The last two decades have been a rare period of rapid convergence for the world's developing economies. Everyone is familiar with China and India's experience, but growth went beyond these two large economies. Many countries in Sub-Saharan Africa and Latin America had their best performance in decades, if not ever.
In a new paper, my co-authors Xinshen Diao (IFPRI) and Margaret McMillan (Tufts and IFPRI) and I examine this experience. We ask what drove this growth and how sustainable is it. Looking at recent growth through the lens of structural change proves particularly insightful.
Here is our decomposition of recent growth accelerations into the within-sector and between-sector terms. The latter term captures the growth contribution of structural change -- the reallocation of labor across sectors with different labor productivities.
What stands out in the analysis is that recent growth accelerations were based on either rapid within-sector labor productivity growth (Latin America) or growth-increasing structural change (Africa), but rarely both at the same time. In Latin America, within-sector labor productivity growth has been impressive, but growth-promoting structural change has been very weak. In fact, structural change has made a negative contribution to overall growth excluding agriculture, meaning labor has moved from high-productivity sectors to low-productivity activities. In Africa, the situation is the mirror image of the Latin American case. Growth-promoting structural change has been significant, especially in Ethiopia, Malawi, Senegal, and Tanzania. But this has been accompanied in these countries by negative labor productivity growth within non-agricultural sectors.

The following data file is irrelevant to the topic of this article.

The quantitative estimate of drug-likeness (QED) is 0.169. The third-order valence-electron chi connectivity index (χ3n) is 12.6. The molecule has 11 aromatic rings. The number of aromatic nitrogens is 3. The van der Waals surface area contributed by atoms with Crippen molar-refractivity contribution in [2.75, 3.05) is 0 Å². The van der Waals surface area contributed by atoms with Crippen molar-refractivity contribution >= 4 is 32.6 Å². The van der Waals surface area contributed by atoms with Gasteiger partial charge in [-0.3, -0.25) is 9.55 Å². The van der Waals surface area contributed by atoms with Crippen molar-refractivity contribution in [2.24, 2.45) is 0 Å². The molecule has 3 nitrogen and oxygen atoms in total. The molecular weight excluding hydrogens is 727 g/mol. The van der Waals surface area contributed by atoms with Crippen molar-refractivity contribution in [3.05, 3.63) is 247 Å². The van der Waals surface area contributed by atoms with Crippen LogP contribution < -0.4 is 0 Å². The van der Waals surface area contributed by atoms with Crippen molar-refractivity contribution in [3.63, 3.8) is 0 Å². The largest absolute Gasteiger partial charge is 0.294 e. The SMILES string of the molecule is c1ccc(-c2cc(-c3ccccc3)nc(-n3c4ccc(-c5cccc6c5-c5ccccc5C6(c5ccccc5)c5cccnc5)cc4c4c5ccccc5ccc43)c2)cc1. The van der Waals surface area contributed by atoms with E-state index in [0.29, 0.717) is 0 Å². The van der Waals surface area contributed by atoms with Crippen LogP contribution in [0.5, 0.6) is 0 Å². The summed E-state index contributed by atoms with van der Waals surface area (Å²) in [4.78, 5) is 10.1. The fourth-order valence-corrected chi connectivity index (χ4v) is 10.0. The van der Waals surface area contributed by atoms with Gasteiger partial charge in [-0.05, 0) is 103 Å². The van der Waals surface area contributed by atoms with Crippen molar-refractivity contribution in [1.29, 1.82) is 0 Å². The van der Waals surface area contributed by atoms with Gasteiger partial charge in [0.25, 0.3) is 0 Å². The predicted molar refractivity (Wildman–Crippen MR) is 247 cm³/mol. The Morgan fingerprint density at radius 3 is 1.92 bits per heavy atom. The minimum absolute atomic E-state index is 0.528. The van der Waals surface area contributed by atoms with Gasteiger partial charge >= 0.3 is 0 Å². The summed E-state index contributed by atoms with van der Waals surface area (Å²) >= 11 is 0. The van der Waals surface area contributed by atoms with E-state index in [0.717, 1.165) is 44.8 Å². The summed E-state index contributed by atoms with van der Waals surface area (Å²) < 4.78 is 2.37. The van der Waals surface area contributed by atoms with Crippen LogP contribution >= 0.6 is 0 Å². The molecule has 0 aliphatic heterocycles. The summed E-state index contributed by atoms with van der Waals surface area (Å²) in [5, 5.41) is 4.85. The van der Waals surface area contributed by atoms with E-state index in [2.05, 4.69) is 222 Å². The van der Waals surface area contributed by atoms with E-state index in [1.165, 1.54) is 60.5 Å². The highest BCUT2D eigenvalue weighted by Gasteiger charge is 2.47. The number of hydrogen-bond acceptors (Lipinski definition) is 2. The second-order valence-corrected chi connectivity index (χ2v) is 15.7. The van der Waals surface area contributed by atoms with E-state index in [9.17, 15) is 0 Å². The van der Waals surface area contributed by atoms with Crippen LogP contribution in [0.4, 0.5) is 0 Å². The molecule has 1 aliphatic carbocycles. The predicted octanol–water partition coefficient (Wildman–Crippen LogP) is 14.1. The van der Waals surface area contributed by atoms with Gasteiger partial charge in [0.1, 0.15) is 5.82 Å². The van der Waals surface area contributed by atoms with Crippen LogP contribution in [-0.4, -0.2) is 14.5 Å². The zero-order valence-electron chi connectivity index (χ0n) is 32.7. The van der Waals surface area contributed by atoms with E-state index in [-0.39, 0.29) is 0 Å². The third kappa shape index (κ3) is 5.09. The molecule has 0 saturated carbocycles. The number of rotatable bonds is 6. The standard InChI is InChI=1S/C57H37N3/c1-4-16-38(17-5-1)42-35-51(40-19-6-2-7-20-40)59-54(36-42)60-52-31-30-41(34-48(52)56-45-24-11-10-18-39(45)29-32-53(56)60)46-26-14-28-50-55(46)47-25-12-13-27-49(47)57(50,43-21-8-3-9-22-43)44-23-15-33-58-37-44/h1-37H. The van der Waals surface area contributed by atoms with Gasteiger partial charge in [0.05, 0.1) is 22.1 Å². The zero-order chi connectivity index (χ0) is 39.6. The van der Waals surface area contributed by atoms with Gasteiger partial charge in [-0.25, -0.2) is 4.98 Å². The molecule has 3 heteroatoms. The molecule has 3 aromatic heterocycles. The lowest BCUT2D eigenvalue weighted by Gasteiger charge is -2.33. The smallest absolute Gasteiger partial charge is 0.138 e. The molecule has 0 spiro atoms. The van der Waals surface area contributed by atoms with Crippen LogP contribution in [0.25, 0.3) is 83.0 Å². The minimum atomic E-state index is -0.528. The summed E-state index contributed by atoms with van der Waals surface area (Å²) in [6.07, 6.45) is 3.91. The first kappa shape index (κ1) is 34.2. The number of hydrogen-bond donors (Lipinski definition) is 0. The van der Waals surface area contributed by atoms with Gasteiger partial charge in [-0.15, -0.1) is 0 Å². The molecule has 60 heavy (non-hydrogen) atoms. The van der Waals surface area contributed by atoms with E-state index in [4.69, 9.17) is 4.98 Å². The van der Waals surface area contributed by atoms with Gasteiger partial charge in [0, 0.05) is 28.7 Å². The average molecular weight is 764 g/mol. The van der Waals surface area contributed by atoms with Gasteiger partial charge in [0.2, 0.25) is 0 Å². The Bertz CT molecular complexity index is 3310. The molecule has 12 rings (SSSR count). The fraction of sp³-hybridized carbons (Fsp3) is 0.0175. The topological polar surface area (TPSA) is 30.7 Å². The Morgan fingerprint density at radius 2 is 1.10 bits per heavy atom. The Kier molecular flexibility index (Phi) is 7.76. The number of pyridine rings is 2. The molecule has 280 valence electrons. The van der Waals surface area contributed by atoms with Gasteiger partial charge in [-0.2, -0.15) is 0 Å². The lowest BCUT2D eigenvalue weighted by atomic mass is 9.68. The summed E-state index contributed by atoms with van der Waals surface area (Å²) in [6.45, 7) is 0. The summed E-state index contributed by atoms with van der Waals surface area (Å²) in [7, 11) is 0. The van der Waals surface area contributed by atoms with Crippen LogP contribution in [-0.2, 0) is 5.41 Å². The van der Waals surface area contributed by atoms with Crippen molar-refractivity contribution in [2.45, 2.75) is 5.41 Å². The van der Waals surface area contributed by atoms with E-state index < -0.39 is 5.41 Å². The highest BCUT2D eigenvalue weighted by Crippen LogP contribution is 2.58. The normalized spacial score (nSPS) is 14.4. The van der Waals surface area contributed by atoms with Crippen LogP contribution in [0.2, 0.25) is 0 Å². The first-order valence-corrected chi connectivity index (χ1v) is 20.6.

This is not how growth is supposed to happen. As we show in the paper, the East Asian pattern of growth was very different, with both terms contributing strongly to overall growth in high-growth periods. We develop a simple two-sector general equilibrium model in the paper to shed light on these patterns, especially the contrast between the African and Asian models.
We show that the Asian pattern of strong “within” and “between” components is consistent with growth being driven mainly by positive productivity shocks to the modern sectors. The African model, by contrast, is consistent with growth being driven not by the modern sector, but by positive aggregate demand shocks (due to foreign transfers, for example) or by productivity growth in the traditional sector (agriculture). In this version of the model, the modern sector expands and growth-promoting structural change takes place as increased demand spills over to the modern sector. (Our assumptions on preferences ensure that demand shifts are sufficiently biased towards the modern sector to ensure the modern sector expands in both cases, despite relative-price adjustments.) But labor productivity in the modern sector is driven down as a by-product, as diminishing returns to capital set in and less productive firms are drawn in. This is also consistent with the relatively poor performance of manufacturing in Africa.
For more, see the paper.